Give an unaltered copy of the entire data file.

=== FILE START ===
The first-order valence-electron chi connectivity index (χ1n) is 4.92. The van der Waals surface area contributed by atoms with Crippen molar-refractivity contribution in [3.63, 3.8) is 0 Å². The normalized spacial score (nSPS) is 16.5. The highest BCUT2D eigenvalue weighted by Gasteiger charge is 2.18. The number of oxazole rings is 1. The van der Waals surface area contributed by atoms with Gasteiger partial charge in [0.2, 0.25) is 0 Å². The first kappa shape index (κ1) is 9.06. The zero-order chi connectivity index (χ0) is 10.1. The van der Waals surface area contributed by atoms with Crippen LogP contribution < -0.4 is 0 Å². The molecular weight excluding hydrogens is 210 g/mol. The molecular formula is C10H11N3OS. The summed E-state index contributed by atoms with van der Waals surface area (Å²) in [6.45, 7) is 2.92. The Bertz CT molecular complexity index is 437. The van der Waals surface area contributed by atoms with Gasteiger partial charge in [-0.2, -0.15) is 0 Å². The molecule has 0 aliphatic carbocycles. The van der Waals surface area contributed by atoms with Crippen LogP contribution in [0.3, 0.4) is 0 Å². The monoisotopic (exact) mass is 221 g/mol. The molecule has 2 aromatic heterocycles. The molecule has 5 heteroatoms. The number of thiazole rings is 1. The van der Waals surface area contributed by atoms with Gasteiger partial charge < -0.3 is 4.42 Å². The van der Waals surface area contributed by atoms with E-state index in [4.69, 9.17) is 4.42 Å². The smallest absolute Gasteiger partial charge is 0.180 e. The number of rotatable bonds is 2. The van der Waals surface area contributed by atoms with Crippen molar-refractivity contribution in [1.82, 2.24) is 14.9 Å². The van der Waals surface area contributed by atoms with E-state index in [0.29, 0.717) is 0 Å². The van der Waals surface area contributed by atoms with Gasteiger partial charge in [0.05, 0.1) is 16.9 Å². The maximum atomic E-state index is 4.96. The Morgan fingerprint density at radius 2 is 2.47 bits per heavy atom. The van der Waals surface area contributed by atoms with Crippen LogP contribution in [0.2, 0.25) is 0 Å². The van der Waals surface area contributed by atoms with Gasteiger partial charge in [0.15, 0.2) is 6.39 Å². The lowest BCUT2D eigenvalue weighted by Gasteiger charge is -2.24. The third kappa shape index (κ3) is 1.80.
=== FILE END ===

The first-order valence-electron chi connectivity index (χ1n) is 4.92. The van der Waals surface area contributed by atoms with Crippen molar-refractivity contribution in [3.63, 3.8) is 0 Å². The normalized spacial score (nSPS) is 16.5. The highest BCUT2D eigenvalue weighted by Gasteiger charge is 2.18. The number of oxazole rings is 1. The van der Waals surface area contributed by atoms with Gasteiger partial charge in [0.2, 0.25) is 0 Å². The first kappa shape index (κ1) is 9.06. The zero-order chi connectivity index (χ0) is 10.1. The van der Waals surface area contributed by atoms with Crippen LogP contribution < -0.4 is 0 Å². The molecular weight excluding hydrogens is 210 g/mol. The molecular formula is C10H11N3OS. The summed E-state index contributed by atoms with van der Waals surface area (Å²) in [6.45, 7) is 2.92. The Bertz CT molecular complexity index is 437. The van der Waals surface area contributed by atoms with Gasteiger partial charge in [-0.2, -0.15) is 0 Å². The molecule has 0 aliphatic carbocycles. The van der Waals surface area contributed by atoms with Crippen LogP contribution in [0.3, 0.4) is 0 Å². The monoisotopic (exact) mass is 221 g/mol. The molecule has 2 aromatic heterocycles. The molecule has 5 heteroatoms. The number of thiazole rings is 1. The van der Waals surface area contributed by atoms with Gasteiger partial charge < -0.3 is 4.42 Å². The van der Waals surface area contributed by atoms with E-state index in [4.69, 9.17) is 4.42 Å². The smallest absolute Gasteiger partial charge is 0.180 e. The number of rotatable bonds is 2. The van der Waals surface area contributed by atoms with Crippen molar-refractivity contribution in [1.82, 2.24) is 14.9 Å². The van der Waals surface area contributed by atoms with E-state index in [0.29, 0.717) is 0 Å². The van der Waals surface area contributed by atoms with Gasteiger partial charge in [0.05, 0.1) is 16.9 Å². The maximum atomic E-state index is 4.96. The Morgan fingerprint density at radius 2 is 2.47 bits per heavy atom. The van der Waals surface area contributed by atoms with Crippen LogP contribution in [0.2, 0.25) is 0 Å². The van der Waals surface area contributed by atoms with Gasteiger partial charge in [0.15, 0.2) is 6.39 Å². The lowest BCUT2D eigenvalue weighted by Gasteiger charge is -2.24. The third kappa shape index (κ3) is 1.80.